Bill Withers and The Pandemic
Published on UIC Radio
The first time I heard the music of Bill Withers was in a scene in Austin Powers: The Spy Who Shagged Me, where Dr. Evil confessed to his emotional side about being the typical villainous archetype. The song was a remix of Withers’ “Just the Two of Us,” a legendary single that apparently reached number two in the Billboard’s Top 100 in 1980.
Although the scene was technically using Will Smith’s version of the once hit single, the groove still rung something in my senses. My friends and I saw this movie around the same time Michael Jackson had died, and the dance-able grooves and catchy bounces were something we had recognized.
Embarrassed for secretly liking the song, I managed to find the original single and would listen to it nonstop. Since then, I would not have given Withers’ music a second thought.
When his death was announced publicly, there was a stream of condolences and empathy, which ignited my interest in his music. The pandemic is sweeping the world with COVID-19 headlining in the news and affecting everyday life. When Withers was announced dead, headlines and articles would describe his music as “peacekeeping,” “simple,” and “pure.”
There is something in the song “Just the Two of Us” with Grover Washington Jr. (1943–1999) that feels tranquil and peaceful. Another one of his hit singles, “Grandma’s Hands,” was a short soul tune describing his grandmother. His grandmother’s hand used to clap during church, play the tambourine, and lift him up when he fell and hurt himself as a child.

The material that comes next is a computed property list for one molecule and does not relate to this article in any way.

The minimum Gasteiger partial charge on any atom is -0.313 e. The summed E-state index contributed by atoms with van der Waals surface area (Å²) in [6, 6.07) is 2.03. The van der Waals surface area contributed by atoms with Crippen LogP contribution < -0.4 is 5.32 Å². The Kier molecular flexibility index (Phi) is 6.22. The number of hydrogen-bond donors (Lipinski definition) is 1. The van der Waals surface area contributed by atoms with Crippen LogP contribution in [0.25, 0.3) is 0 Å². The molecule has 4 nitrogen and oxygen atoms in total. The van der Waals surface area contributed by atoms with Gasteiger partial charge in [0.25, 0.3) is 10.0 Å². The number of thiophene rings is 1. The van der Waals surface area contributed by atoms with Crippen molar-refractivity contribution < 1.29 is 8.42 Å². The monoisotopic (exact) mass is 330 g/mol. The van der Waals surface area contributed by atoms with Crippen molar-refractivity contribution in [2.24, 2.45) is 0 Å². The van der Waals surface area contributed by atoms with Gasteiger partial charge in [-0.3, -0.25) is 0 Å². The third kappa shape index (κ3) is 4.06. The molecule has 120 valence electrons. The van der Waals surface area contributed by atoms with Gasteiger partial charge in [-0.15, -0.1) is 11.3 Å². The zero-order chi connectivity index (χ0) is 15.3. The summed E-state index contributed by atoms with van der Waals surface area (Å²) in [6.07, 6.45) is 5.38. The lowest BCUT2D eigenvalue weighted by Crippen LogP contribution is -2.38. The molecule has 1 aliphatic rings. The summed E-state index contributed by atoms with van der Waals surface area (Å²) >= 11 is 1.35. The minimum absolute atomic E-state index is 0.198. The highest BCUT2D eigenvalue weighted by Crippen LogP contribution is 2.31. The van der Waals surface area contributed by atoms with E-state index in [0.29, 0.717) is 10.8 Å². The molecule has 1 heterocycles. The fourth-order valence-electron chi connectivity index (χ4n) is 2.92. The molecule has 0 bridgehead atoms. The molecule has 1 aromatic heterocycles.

The lyrics seem simple, but matched with an old-school R&B rhythm and Withers’ West Virginia accent, it sounds almost poetic. There’s something in his music that is simple and maybe a little catchy, that might be necessary in such complicated times as these.
The stock market has taken a hit and political turmoil is simmering in every country, and music such as that of Bill Withers brings us back to familiar and cherished nostalgia. Listening to his music gives us memories of perhaps family members, years of reckless youth, and tunes of simple joy or sorrow.
This seems to be the power that Withers’ music contributed to the world, and with his unfortunate passing, the reminder of peace and serenity has been given to the people affected by such a chaotic time.